Bruce Schneier has recently published a new book, Liars and Outliers: Enabling the Trust that Society Needs to Thrive (Wiley 2012). Bruce is a renowned security expert, having written several great and influential books including Secrets and Lies and Beyond Fear.
Liars and Outliers is a fantastic book, and a very ambitious one — an attempt to conceptualize trust and security. The book is filled with great insights, and is a true achievement. And it’s a fun read too. I recently conducted a brief interview with Bruce about the book:
Q (Solove): What is the key idea of your book?
A (Schneier): Liars and Outliers is about trust in society, and how we induce it. Society requires trust to function; without it, society collapses. In order for people to have that trust, other people must be trustworthy. Basically, they have to conform to the social norms; they have to cooperate. However, within any cooperative system there is an alternative defection strategy, called defection: to be a parasite and take advantage of others’ cooperation.
Too many parasites can kill the cooperative system, so it is vital for society to keep defectors down to a minimum. Society has a variety of mechanisms to do this. It all sounds theoretical, but this model applies to terrorism, the financial crisis of 2008, Internet crime, the Mafia code of silence, market regulation…everything involving people, really.
Understanding the processes by which society induces trust, and how those processes fail, is essential to solving the major social and political problems of today. And that’s what the book is about. If I could tie policymakers to a chair and make them read my book, I would.
Okay, maybe I wouldn’t.
Q: What are a few of the conclusions from Liars and Outliers that you believe are the most important and/or provocative?
A: That 100% cooperation in society is impossible; there will always be defectors. Moreover, that more security isn’t always worth it. There are diminishing returns — spending twice as much on security doesn’t halve the risk — and the more security you have, the more innocents it accidentally ensnares. Also, society needs to trust those we entrust with enforcing trust; and the more power they have, the more easily they can abuse it. No one wants to live in a totalitarian society, even if it means there is no street crime.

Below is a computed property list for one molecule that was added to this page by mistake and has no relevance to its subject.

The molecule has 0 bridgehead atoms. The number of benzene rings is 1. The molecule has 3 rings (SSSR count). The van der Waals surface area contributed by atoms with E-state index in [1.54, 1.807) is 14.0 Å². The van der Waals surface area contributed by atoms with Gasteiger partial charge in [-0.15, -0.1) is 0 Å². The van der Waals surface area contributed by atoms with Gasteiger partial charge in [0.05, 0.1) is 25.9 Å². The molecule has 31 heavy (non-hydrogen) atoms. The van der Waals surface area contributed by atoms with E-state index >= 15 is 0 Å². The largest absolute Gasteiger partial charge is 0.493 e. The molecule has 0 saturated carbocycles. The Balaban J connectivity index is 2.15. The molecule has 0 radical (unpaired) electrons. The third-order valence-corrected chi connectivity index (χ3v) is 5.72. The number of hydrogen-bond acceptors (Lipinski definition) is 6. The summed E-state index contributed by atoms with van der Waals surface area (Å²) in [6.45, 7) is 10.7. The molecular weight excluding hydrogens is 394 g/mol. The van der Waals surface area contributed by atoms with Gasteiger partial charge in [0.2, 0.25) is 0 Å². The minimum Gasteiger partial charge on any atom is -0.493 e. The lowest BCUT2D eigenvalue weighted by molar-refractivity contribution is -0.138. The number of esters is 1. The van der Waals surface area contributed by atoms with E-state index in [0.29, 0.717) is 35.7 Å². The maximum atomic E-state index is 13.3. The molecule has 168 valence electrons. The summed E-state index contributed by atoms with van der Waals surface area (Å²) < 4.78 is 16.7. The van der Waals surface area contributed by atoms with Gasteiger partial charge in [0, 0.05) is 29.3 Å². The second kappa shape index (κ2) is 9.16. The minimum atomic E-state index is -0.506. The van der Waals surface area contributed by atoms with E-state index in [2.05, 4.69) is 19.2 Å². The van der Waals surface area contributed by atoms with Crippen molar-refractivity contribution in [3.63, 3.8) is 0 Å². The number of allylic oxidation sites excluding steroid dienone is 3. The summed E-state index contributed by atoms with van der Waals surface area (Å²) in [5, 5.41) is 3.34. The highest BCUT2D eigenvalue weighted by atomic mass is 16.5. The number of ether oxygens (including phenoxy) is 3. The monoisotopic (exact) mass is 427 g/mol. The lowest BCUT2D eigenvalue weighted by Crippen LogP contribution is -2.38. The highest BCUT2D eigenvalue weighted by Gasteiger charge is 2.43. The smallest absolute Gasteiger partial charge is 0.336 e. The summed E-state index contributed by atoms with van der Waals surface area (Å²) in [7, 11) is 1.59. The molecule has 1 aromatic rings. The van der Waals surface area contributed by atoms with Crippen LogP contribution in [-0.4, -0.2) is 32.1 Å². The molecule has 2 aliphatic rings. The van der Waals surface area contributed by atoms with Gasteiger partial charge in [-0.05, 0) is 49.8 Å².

More importantly, defectors — those who break social norms — are not always in the wrong. Sometimes they’re morally right, only it takes a generation before people realize it. Defectors are the vanguards of social change, and a society with too much security and too much cooperation is a stagnant one.
Q: What’s wrong generally with current governmental approaches toward national security?
A: In general, democratic countries are pretty good. You can argue that the U.S. spends too much money on the military, that the U.K. relies too heavily on cameras, and that many countries are overreacting to the terrorist threat and generally engaging in too much worst-case thinking — but those are really in the margins. Society has a pretty good risk thermostat, and people naturally set that thermostat to the level they find most comfortable.
Where we systemically get risk wrong is in response to changing technology. Technology is an outside force that changes risk levels. Firearms makes robbery more deadly; the Internet makes banking fraud easier. On the other side, fingerprint and DNA technology make crimes easier to solve, and magnetometers make it harder to sneak firearms on airplanes. Social networking sites make some sorts of fraud easier, and make undercover police work harder.